BBB Warns of Phony Acai Berry Weight Loss Products

May 09, 2011

In conjunction with the Federal Trade Commission’s (FTC) recent lawsuits on acai berry weight loss products, Better Business Bureau is warning consumers to be wary of phony “news” announcements of free trial offers for online diet pills.

According to the FTC, millions of consumers are being lured to websites that imitate those of reputable news organizations.  The “reporters” on these sites have supposedly done independent evaluations of acai berry supplements, and claim that their products cause major weight loss in a short period of time with no diet or exercise. 

In reality the websites are deceptive advertisements placed by third-party or “affiliate” marketers.  The websites are aimed at enticing consumers to buy the featured acai berry weight-loss products. These fake news operations are the subject of a nationwide law enforcement initiative.

Ubiquitous deceptive online ads for the acai berry weight loss products can be found posing to be from popular outlets like ABC, Fox News, CBS, CNN, USA Today and Consumer Reports. According to the FTC, the defendants collectively have paid more than $10 million to advertise their fake news sites, and have likely received well in excess of that amount in ill-gotten commissions.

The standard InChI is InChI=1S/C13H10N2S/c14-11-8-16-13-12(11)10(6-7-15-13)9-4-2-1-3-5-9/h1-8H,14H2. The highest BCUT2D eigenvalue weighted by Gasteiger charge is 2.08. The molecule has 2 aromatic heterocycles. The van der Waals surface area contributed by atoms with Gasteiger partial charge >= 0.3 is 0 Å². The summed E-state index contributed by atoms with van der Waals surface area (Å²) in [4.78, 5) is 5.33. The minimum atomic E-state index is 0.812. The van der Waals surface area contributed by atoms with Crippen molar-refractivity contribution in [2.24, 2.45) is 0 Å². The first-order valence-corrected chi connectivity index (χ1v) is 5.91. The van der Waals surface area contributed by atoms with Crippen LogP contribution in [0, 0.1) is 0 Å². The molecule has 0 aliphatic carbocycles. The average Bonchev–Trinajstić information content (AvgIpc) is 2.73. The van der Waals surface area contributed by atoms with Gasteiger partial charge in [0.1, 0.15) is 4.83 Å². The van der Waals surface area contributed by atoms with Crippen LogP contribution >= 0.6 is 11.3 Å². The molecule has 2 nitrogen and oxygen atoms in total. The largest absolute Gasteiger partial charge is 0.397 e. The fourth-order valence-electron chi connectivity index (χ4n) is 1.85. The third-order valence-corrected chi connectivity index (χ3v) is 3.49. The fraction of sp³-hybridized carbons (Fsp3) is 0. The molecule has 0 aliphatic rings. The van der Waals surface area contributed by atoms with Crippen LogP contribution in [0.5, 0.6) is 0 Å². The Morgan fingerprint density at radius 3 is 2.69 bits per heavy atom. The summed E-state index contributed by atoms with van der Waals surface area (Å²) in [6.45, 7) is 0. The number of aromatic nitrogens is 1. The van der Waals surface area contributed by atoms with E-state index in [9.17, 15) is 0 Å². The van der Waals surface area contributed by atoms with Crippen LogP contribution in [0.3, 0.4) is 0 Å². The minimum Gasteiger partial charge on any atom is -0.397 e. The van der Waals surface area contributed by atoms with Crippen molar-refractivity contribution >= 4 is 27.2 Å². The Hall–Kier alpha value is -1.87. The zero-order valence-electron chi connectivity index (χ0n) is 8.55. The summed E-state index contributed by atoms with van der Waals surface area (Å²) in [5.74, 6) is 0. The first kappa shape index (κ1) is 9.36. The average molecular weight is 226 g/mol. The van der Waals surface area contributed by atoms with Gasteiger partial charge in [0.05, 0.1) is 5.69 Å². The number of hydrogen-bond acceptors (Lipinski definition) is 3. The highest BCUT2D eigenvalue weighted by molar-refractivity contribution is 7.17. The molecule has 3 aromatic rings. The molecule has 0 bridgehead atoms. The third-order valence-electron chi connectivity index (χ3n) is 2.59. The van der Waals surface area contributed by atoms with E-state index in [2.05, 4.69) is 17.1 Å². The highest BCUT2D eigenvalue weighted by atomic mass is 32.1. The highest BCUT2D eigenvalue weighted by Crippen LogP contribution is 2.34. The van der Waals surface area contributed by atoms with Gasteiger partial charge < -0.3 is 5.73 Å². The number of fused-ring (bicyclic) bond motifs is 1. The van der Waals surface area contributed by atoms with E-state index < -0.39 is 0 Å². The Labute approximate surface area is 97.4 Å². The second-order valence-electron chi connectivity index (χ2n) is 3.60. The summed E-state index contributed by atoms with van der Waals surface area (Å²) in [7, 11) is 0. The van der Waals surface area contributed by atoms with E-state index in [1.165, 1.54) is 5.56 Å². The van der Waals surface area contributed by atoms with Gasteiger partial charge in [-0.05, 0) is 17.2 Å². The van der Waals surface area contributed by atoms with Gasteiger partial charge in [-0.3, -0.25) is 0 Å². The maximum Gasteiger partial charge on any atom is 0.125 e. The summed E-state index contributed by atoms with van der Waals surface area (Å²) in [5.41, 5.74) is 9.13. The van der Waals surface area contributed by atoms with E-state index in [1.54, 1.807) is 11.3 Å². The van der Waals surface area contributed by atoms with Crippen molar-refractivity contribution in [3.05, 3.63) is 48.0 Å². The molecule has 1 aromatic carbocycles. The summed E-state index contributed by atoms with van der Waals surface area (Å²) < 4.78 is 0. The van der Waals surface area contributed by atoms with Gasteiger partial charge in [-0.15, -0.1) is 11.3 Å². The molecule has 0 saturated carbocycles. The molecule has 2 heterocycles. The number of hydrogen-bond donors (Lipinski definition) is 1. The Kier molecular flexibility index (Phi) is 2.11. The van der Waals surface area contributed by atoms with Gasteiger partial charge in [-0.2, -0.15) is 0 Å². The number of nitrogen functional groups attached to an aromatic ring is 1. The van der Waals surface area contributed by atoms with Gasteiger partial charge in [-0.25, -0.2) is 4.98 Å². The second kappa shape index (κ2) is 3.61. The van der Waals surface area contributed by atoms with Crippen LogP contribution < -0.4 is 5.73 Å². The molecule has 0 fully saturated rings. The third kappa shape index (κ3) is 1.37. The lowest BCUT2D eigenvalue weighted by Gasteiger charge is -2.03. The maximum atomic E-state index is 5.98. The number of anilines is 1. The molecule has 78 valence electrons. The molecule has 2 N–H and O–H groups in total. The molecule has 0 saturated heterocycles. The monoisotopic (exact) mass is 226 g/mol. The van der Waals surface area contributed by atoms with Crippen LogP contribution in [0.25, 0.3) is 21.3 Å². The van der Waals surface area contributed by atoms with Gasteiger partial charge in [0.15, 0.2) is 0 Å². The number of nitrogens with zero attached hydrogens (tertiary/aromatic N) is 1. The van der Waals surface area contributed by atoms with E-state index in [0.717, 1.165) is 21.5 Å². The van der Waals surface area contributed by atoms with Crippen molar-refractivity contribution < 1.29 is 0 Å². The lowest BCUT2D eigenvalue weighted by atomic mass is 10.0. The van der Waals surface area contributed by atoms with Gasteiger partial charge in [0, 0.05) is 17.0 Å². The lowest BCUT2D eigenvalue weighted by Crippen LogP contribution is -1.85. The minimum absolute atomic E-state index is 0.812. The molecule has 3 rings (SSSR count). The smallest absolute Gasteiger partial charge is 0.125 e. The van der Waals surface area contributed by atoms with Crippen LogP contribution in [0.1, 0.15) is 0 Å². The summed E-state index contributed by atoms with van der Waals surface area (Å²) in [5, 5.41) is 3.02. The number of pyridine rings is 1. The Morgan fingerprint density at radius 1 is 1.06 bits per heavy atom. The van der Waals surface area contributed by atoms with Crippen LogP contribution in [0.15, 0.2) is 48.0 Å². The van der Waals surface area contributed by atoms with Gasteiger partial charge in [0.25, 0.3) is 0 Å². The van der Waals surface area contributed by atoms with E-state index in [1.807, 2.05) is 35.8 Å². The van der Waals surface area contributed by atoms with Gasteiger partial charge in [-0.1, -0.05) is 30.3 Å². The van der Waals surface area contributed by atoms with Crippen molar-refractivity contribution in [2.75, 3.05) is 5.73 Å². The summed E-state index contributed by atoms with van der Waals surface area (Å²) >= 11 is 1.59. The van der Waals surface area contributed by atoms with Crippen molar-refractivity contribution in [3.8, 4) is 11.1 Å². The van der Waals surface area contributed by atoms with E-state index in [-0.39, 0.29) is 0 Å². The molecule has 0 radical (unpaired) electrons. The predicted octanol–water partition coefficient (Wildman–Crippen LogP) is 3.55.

In 2010, the FTC filed an action against acai berry marketer Central Coast Nutraceuticals which has an F rating with BBB. According to the more than 2,800 complaints to the Central, Northern and Western Arizona BBB the company deceptively marketed acai berry supplements as weight-loss products, and “colon cleansers” along with a variety of refund and exchange issues.

“Fighting deceptive free trial offers online continues to be a game of whack-a-mole,” said Fred T. Elsberry, Jr., President and CEO of the Better Business Bureau Serving Metro Atlanta, Athens & Northeast Georgia. “Just as soon as one company is put out of business it’s replaced by another with the same model of ripping consumers off under the guise of a no-risk free trial offer.”

“Before signing up for any free trial offer, read the fine print carefully and always check the company out with BBB. You’ll save time and money by avoiding the hassle and recurring charges of some unscrupulous offers,” added Cox.

Additional advice on signing up for free trial offers is available at Consumers who believe they have been misled by a free trial offer can file a complaint online with the BBB at